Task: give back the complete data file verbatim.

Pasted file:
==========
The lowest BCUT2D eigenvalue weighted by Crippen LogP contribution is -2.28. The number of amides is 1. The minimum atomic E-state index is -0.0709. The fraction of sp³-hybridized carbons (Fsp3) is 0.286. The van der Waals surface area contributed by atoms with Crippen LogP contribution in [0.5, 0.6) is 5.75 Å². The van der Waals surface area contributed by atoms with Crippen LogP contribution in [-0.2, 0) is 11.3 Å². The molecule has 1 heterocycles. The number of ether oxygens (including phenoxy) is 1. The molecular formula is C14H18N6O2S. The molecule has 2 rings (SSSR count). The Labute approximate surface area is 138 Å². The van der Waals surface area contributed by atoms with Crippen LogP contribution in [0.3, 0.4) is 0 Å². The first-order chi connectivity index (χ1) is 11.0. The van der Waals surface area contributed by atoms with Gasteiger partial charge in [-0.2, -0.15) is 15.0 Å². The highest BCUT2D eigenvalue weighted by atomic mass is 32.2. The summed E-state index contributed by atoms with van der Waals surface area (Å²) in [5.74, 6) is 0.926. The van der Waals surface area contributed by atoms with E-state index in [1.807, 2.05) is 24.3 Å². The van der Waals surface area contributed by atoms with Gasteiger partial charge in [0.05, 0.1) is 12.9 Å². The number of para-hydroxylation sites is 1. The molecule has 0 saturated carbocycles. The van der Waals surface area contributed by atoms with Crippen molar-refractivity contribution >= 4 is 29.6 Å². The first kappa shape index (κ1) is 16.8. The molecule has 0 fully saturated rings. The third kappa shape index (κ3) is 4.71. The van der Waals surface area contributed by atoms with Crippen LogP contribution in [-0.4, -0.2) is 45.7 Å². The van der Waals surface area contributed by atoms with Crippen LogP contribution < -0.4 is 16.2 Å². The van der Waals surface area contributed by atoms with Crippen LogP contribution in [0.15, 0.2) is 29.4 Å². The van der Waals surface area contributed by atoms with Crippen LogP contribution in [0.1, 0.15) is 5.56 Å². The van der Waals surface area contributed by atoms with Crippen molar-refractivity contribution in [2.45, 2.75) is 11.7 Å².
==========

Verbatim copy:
The lowest BCUT2D eigenvalue weighted by Crippen LogP contribution is -2.28. The number of amides is 1. The minimum atomic E-state index is -0.0709. The fraction of sp³-hybridized carbons (Fsp3) is 0.286. The van der Waals surface area contributed by atoms with Crippen LogP contribution in [0.5, 0.6) is 5.75 Å². The van der Waals surface area contributed by atoms with Crippen LogP contribution in [-0.2, 0) is 11.3 Å². The molecule has 1 heterocycles. The number of ether oxygens (including phenoxy) is 1. The molecular formula is C14H18N6O2S. The molecule has 2 rings (SSSR count). The Labute approximate surface area is 138 Å². The van der Waals surface area contributed by atoms with Crippen LogP contribution in [0.3, 0.4) is 0 Å². The first-order chi connectivity index (χ1) is 11.0. The van der Waals surface area contributed by atoms with Gasteiger partial charge in [-0.2, -0.15) is 15.0 Å². The highest BCUT2D eigenvalue weighted by atomic mass is 32.2. The summed E-state index contributed by atoms with van der Waals surface area (Å²) in [5.74, 6) is 0.926. The van der Waals surface area contributed by atoms with E-state index in [1.807, 2.05) is 24.3 Å². The van der Waals surface area contributed by atoms with Gasteiger partial charge in [0.05, 0.1) is 12.9 Å². The number of para-hydroxylation sites is 1. The molecule has 0 saturated carbocycles. The van der Waals surface area contributed by atoms with Crippen molar-refractivity contribution >= 4 is 29.6 Å². The first kappa shape index (κ1) is 16.8. The molecule has 0 fully saturated rings. The third kappa shape index (κ3) is 4.71. The van der Waals surface area contributed by atoms with Crippen LogP contribution in [-0.4, -0.2) is 45.7 Å². The van der Waals surface area contributed by atoms with Crippen LogP contribution < -0.4 is 16.2 Å². The van der Waals surface area contributed by atoms with Crippen LogP contribution in [0.15, 0.2) is 29.4 Å². The van der Waals surface area contributed by atoms with Crippen LogP contribution in [0.1, 0.15) is 5.56 Å². The van der Waals surface area contributed by atoms with Crippen molar-refractivity contribution in [2.45, 2.75) is 11.7 Å².